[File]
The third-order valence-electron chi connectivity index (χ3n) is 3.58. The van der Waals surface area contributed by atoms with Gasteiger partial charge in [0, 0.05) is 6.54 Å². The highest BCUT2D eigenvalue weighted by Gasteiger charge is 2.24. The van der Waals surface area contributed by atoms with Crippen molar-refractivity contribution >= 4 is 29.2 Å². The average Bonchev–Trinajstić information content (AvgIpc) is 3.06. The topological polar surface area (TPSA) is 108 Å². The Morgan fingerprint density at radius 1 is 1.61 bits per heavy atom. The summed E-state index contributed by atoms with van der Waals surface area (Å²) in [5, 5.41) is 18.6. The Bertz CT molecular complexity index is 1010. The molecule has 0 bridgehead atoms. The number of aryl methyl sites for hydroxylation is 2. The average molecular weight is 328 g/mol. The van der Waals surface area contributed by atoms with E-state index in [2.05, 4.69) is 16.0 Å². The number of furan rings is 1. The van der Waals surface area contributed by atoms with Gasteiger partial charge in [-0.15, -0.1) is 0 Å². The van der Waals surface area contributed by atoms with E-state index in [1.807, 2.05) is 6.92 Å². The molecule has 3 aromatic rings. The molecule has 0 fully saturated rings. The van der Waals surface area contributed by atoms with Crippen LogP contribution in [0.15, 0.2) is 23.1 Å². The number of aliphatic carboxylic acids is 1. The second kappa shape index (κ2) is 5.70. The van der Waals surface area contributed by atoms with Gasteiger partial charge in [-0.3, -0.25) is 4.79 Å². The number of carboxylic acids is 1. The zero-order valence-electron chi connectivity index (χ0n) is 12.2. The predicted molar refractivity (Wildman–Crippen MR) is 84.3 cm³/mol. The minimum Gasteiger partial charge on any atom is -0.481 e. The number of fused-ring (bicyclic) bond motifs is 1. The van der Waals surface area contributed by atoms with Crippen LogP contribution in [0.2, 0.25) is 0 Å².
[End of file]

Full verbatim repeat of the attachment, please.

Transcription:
The third-order valence-electron chi connectivity index (χ3n) is 3.58. The van der Waals surface area contributed by atoms with Gasteiger partial charge in [0, 0.05) is 6.54 Å². The highest BCUT2D eigenvalue weighted by Gasteiger charge is 2.24. The van der Waals surface area contributed by atoms with Crippen molar-refractivity contribution >= 4 is 29.2 Å². The average Bonchev–Trinajstić information content (AvgIpc) is 3.06. The topological polar surface area (TPSA) is 108 Å². The Morgan fingerprint density at radius 1 is 1.61 bits per heavy atom. The summed E-state index contributed by atoms with van der Waals surface area (Å²) in [5, 5.41) is 18.6. The Bertz CT molecular complexity index is 1010. The molecule has 0 bridgehead atoms. The number of aryl methyl sites for hydroxylation is 2. The average molecular weight is 328 g/mol. The van der Waals surface area contributed by atoms with E-state index in [2.05, 4.69) is 16.0 Å². The number of furan rings is 1. The van der Waals surface area contributed by atoms with Gasteiger partial charge in [-0.15, -0.1) is 0 Å². The van der Waals surface area contributed by atoms with E-state index in [1.807, 2.05) is 6.92 Å². The molecule has 3 aromatic rings. The molecule has 0 fully saturated rings. The van der Waals surface area contributed by atoms with Crippen LogP contribution in [0.15, 0.2) is 23.1 Å². The number of aliphatic carboxylic acids is 1. The second kappa shape index (κ2) is 5.70. The van der Waals surface area contributed by atoms with Gasteiger partial charge in [-0.3, -0.25) is 4.79 Å². The number of carboxylic acids is 1. The zero-order valence-electron chi connectivity index (χ0n) is 12.2. The predicted molar refractivity (Wildman–Crippen MR) is 84.3 cm³/mol. The minimum Gasteiger partial charge on any atom is -0.481 e. The number of fused-ring (bicyclic) bond motifs is 1. The van der Waals surface area contributed by atoms with Crippen LogP contribution in [0.2, 0.25) is 0 Å².